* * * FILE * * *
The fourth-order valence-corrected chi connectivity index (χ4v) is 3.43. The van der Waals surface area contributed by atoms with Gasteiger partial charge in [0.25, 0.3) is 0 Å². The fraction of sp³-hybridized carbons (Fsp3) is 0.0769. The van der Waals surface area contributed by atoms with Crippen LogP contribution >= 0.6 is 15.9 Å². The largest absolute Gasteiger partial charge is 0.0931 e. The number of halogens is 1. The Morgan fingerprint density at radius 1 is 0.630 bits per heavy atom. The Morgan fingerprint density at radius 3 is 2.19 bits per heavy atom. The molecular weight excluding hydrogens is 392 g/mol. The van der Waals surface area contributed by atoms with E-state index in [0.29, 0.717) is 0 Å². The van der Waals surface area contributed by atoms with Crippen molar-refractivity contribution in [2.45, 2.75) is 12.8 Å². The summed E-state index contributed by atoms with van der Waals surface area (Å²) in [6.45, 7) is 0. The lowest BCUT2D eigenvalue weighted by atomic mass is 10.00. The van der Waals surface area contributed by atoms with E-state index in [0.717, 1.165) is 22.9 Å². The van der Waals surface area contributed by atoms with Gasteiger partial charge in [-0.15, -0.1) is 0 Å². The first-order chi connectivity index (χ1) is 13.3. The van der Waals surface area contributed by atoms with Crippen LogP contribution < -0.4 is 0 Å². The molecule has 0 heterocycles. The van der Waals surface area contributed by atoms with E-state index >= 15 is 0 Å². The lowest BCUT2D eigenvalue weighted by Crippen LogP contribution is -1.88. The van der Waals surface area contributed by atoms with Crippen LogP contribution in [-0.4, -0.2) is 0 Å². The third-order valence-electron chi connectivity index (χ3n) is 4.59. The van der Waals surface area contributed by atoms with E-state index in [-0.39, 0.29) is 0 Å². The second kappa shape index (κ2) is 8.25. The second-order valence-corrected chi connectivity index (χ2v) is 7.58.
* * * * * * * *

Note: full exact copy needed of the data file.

The fourth-order valence-corrected chi connectivity index (χ4v) is 3.43. The van der Waals surface area contributed by atoms with Gasteiger partial charge in [0.25, 0.3) is 0 Å². The fraction of sp³-hybridized carbons (Fsp3) is 0.0769. The van der Waals surface area contributed by atoms with Crippen LogP contribution >= 0.6 is 15.9 Å². The largest absolute Gasteiger partial charge is 0.0931 e. The number of halogens is 1. The Morgan fingerprint density at radius 1 is 0.630 bits per heavy atom. The Morgan fingerprint density at radius 3 is 2.19 bits per heavy atom. The molecular weight excluding hydrogens is 392 g/mol. The van der Waals surface area contributed by atoms with E-state index in [0.29, 0.717) is 0 Å². The van der Waals surface area contributed by atoms with Crippen molar-refractivity contribution in [2.45, 2.75) is 12.8 Å². The summed E-state index contributed by atoms with van der Waals surface area (Å²) in [6.45, 7) is 0. The lowest BCUT2D eigenvalue weighted by atomic mass is 10.00. The van der Waals surface area contributed by atoms with E-state index in [0.717, 1.165) is 22.9 Å². The van der Waals surface area contributed by atoms with Gasteiger partial charge in [-0.15, -0.1) is 0 Å². The first-order chi connectivity index (χ1) is 13.3. The van der Waals surface area contributed by atoms with Crippen LogP contribution < -0.4 is 0 Å². The molecule has 0 heterocycles. The van der Waals surface area contributed by atoms with E-state index >= 15 is 0 Å². The lowest BCUT2D eigenvalue weighted by Crippen LogP contribution is -1.88. The van der Waals surface area contributed by atoms with Crippen LogP contribution in [-0.4, -0.2) is 0 Å². The third-order valence-electron chi connectivity index (χ3n) is 4.59. The van der Waals surface area contributed by atoms with E-state index in [-0.39, 0.29) is 0 Å². The second kappa shape index (κ2) is 8.25. The second-order valence-corrected chi connectivity index (χ2v) is 7.58.